Tillman Gerngross, the rarely shy Dartmouth professor, biotech entrepreneur and antibody expert, has been warning for over a year that the virus behind Covid-19 would likely continue to mutate, potentially in ways that avoid immunity from infection and the best defenses scientists developed. He spun out a company, Adagio, to build a universal antibody, one that could snuff out any potential mutation.

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In­cor­po­rat­ing Ex­ter­nal Da­ta in­to Clin­i­cal Tri­als: Com­par­ing Dig­i­tal Twins to Ex­ter­nal Con­trol Arms

Most drug development professionals are familiar with the nerve-racking wait for the read-out of a large trial. If it’s negative, is the investigational therapy ineffective? Or could the failure result from an unforeseen flaw in the design or execution of the protocol, rather than a lack of efficacy? The team could spend weeks analyzing data, but a definitive answer may be elusive due to insufficient power for such analyses in the already completed trial. These problems are only made worse if the trial had lower enrollment, or higher dropout than expected due to an unanticipated event like COVID-19. And if a trial is negative, the next one is likely to be larger and more costly — if it happens at all.

Mar­ket­ingRx roundup: Ab­b­Vie’s Hu­mi­ra TV turns fo­cus to HS skin con­di­tion; Sanofi amps par­ent­ing pol­i­cy

After years as the top spending pharma TV advertiser, AbbVie’s Humira brand finally downshifted earlier this year, ceding much of its marketing budget to up-and-coming sibling meds Skyrizi and Rinvoq. However, now Humira is back on TV with ads for another condition — Hidradenitis suppurativa (HS).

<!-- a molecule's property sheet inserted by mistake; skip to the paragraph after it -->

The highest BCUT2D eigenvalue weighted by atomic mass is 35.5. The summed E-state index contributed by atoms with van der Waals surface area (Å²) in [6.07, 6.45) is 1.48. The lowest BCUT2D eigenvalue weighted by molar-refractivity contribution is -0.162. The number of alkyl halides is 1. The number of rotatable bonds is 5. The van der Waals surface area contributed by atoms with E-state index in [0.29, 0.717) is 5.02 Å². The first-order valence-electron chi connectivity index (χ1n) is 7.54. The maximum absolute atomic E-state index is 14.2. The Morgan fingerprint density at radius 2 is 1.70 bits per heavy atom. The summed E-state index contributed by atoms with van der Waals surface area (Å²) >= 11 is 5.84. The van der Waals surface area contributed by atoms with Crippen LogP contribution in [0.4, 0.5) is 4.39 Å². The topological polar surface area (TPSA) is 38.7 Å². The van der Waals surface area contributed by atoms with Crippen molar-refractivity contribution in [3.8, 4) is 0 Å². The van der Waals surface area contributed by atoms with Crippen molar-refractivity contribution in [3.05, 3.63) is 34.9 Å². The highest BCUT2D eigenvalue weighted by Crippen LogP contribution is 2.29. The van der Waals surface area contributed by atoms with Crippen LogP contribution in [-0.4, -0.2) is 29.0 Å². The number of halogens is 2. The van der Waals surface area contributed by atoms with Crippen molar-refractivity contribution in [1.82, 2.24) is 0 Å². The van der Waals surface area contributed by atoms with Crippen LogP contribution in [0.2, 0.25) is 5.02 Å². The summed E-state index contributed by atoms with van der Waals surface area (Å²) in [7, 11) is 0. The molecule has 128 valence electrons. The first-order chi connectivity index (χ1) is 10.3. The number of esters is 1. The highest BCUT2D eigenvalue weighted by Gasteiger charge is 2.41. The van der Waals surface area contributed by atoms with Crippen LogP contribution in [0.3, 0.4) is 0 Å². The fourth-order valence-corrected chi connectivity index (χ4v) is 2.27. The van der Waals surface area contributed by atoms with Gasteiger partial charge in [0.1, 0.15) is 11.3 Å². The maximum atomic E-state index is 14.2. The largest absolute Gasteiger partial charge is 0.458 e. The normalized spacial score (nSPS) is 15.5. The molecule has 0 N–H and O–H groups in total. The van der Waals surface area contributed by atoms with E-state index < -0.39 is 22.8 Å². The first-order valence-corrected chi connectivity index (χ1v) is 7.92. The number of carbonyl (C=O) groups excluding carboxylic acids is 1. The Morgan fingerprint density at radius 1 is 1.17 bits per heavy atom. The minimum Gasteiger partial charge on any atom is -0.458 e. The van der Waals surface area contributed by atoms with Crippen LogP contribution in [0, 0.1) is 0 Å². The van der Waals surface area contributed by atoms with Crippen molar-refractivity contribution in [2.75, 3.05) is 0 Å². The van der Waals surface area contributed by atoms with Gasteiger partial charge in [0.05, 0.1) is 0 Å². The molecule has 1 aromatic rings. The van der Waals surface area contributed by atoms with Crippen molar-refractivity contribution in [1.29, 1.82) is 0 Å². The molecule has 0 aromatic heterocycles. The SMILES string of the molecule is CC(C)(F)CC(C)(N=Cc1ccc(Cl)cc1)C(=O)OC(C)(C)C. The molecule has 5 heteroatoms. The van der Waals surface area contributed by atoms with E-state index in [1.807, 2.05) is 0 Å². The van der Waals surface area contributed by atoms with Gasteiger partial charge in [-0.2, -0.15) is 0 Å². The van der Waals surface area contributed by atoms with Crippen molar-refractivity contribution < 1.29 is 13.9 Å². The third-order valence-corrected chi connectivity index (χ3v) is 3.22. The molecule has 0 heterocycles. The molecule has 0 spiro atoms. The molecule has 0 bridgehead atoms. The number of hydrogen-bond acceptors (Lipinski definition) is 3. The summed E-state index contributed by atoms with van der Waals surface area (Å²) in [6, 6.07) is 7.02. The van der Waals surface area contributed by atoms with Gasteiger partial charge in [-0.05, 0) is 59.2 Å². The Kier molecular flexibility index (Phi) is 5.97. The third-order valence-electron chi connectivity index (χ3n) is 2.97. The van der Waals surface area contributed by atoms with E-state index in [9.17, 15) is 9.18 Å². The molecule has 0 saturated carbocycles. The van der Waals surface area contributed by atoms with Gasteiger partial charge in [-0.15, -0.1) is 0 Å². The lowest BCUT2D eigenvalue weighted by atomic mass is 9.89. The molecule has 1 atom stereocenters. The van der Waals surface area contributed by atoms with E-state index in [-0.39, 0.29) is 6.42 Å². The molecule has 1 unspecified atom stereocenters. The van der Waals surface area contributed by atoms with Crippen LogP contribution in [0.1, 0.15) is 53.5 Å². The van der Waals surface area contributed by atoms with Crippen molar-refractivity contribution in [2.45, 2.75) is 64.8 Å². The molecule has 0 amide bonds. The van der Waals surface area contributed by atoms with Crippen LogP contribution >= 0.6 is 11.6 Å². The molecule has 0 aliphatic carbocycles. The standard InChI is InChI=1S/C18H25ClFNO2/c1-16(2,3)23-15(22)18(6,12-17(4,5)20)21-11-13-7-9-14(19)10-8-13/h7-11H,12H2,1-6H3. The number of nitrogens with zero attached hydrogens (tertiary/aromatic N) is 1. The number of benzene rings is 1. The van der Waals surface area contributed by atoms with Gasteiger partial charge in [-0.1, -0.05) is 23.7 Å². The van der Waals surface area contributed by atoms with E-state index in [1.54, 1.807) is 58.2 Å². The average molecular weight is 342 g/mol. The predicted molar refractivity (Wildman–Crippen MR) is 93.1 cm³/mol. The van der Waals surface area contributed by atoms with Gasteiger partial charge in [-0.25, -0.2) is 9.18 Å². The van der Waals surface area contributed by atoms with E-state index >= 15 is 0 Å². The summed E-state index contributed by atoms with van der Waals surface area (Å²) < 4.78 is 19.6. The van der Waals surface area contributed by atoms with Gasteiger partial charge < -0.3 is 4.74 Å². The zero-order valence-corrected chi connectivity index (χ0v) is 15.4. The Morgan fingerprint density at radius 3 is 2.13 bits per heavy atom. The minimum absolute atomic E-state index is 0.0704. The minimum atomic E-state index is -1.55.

The chronic and painful skin condition results in lumps and abscesses caused by inflammation or infection of sweat glands, most often in the armpits or groin. Humira was first approved to treat HS in 2015 and remains the only FDA-approved drug for the condition. Two TV ads both note more than 30,000 people with HS have been prescribed Humira.

As lead drug runs in­to a wall, De­ci­phera slims down its pipeline, puts 140 jobs on the chop­ping block

Barely a month after disappointing data shattered hopes for a major label expansion for the GI tumor drug Qinlock, Deciphera is making a major pivot — scrapping development plans for that drug and discarding another while it hunkers down and focuses on two remaining drugs in the pipeline.

As a result, 140 of its staffers will be laid off.

The restructuring, which claims the equivalent of 35% of its total workforce, will take place across all departments including commercial, R&D as well as general and administrative support functions, Deciphera said, as it looks to streamline Qinlock-related commercial operations in the US while concentrating only on a “select number of key European markets.”

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FDA can­cels ODAC meet­ing this week to re­view two more dan­gling ac­cel­er­at­ed ap­provals — but won't ex­plain why

The FDA’s Oncologic Drugs Advisory Committee has decided to cancel a planned meeting on Thursday to discuss two cancer drugs that previously won accelerated approvals but failed to confirm clinical benefit in required follow-up trials or have taken a long time to finish those trials.

The FDA said in a statement that the meeting “is no longer needed” but did not offer further detail on why exactly it was canceled, telling Endpoints News to contact the companies. Attempts to contact both Secura Bio and Acrotech went unreturned. The companies may have decided to pull these treatments from the market, or they’ve come to new agreements with the agency on their confirmatory trials.